When you’re stuck on a programming problem for a while (everyone has their own time threshold), it’s customary to look for a hint. If you’re working on a competitive programming problem from a past contest, they’re easy to find. Problems on uHunt are categorized by algorithm, so that’s a big hint already. Popular problems often have editorials (I have written a few myself) or even complete source code in multiple programming languages. On the other hand, if your problem has to do with a programming language or tool rather than a puzzle, Stack Overflow is the standard resource.
But what if your problem is more general than a programming puzzle or language quirk? What if you have the type of question that gets closed on Stack Overflow? In other words, what if you’re looking for advice.
Generic Answers to General Questions
Advice questions are often very general, which makes it a challenge to write a useful answer. For example, consider the various incarnations on Quora of the How do I get better at competitive programming? question, which inevitably attracts answers that boil down to “practice more.”
In contrast, targeted and specific questions tend to get a small number of targeted answers. If someone wants to know how to approach UVa 514: Rails, you can advise them to use a stack. If they need more details, you can elaborate on exactly how the algorithm should work. You can tell them how to solve this particular problem. If you’re not familiar with the problem, then you just don’t answer the question.
So we have general questions that tend to attract generic answers, and targeted questions whose answers tend to be more specific. And while a specific answer can be helpful in learning how to solve a particular problem, what you really want to know is how to apply the lessons from that problem to problems in the future. And that’s where the role of the advice provider becomes more difficult. It’s a lot easier to tell someone how to solve a specific problem than to explain a process for coming up with a solution on their own. There’s nothing surprising about this, especially for computer programmers. Even a computer can be instructed how to solve a specific problem, but we don’t expect computers to solve general problems.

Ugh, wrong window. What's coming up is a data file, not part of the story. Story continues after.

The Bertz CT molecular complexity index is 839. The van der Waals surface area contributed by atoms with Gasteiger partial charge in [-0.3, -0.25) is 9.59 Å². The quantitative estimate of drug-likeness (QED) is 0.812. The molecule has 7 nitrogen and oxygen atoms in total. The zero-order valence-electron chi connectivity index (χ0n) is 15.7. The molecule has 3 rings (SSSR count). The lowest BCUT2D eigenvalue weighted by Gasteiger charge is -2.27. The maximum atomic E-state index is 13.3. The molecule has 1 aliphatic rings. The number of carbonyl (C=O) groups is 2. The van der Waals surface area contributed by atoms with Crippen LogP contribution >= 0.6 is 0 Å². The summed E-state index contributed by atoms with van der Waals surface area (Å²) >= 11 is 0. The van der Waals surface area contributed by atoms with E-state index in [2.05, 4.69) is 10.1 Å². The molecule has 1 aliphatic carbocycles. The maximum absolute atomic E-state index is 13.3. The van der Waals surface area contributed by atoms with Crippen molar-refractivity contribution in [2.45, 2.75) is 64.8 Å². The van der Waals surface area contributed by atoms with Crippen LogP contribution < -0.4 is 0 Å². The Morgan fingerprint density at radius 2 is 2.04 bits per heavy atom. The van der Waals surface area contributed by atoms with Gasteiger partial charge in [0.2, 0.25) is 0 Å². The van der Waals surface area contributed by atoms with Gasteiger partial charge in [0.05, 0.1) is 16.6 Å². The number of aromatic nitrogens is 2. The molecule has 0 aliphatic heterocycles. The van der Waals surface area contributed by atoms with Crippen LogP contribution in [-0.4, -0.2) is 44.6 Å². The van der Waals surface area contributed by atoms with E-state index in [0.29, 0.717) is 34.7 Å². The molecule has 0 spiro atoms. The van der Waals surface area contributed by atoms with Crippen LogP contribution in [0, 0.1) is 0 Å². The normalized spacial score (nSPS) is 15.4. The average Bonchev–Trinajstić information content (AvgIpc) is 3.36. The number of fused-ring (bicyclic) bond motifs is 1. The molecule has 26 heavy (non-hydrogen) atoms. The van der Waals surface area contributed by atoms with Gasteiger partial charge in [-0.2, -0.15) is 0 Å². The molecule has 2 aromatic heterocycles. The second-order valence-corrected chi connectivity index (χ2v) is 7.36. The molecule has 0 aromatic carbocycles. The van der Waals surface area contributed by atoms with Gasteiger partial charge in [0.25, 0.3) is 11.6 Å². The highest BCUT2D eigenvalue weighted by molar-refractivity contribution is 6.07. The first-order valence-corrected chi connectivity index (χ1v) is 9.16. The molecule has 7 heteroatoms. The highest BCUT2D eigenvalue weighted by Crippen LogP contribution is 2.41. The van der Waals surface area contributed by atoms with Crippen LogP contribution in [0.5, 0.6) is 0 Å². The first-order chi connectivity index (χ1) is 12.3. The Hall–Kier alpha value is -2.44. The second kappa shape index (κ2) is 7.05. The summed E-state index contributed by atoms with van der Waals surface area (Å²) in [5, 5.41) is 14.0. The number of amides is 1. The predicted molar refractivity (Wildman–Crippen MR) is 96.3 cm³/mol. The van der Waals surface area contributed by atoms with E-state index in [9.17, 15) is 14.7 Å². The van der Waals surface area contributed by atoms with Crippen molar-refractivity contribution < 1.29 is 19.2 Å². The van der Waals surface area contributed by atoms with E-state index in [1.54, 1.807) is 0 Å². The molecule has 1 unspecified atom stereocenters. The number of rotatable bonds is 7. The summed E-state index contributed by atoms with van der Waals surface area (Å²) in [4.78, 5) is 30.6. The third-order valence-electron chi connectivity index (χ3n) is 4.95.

But that’s not the whole reason why it’s difficult for providers of advice to come up with general problem-solving procedures that work for everyone. After all, human beings, unlike computers, can create original solutions. The primary reason is the following: Learning and productivity systems work best when they are highly customized to one person. If you’re the person asking for advice, then you’re the best person to customize it for your own purposes. Therefore, despite the wide variety of advice that is available, you ultimately need to construct your own system.
Listening to Advice vs. Taking it
There’s nothing wrong with asking for advice. A good academic or career adviser can give you very personalized advice. Then, if you want that person to keep giving you good advice, it’s best to do something with that advice and report back with your results. But no matter how personalized the advice someone gives you, it can’t match a system that you have customized yourself. You should consider the advice you get to be a starting point, which you then experiment with and adjust it to make it fit your personality and circumstances.
Another source of advice is online advice, like the article you’re currently reading. Advice from blogs and articles isn’t targeted directly at you. This means no one will be offended if you ignore it. However, if you’re going to read online advice, you eventually have to take action on it. Otherwise it’s just aimless web surfing. So the best way to use online advice is similar to how you should use one-on-one advice: try it out, experiment with it, and customize it for your own needs. This is true even though you won’t necessarily be reporting back with results and getting updates, as you would with one-on-one advice.
Online advice from Q&A sites like Quora and Stack Overflow has some things in common with personalized one-on-one advice. Although questions and answers are intended to benefit future visitors as well as the question asker, they are nevertheless posed by an individual, and therefore can be very specific. On Stack Overflow, they can’t even be anonymous, so you have no choice but to build a reputation as a good or bad question asker as well as a good or bad question answerer.
Rules for Asking Questions
For both in-person and online questions, there are a few rules that will make the experience more rewarding:
Rule #1: Do some research before asking a question
This is a somewhat controversial recommendation. On Quora, it is an official policy that users are encouraged to ask easy questions (otherwise known as let me Google that for you questions). On Stack Overflow, the policy is a bit different:
Asking a question on Stack Overflow is the absolute last thing you ever want to do. You want to avoid it at all costs. You want to think of it as a horrible shame that will forever haunt you and pass down from you to your descendants.
Although that may not technically be their official policy, it’s a widely-accepted cultural norm on that site. But regardless of your opinion of the Stack Overflow question asking process, you’re likely get more out of the answer if you do some preliminary research.
Rule #2: Make use of the answer if you get one, and report back if appropriate
If the question was worth asking, then it’s worth taking the time to evaluate the answer. And as in the scenario with the in-person adviser, people are more likely to be helpful in the future if it seems like their efforts are being put to use.
Rule #3: Customize the answer to your own circumstances
Even if the answer you get doesn’t solve your problem completely, it probably gets you closer to the solution. Spend some time with it to see what you can do with the new information.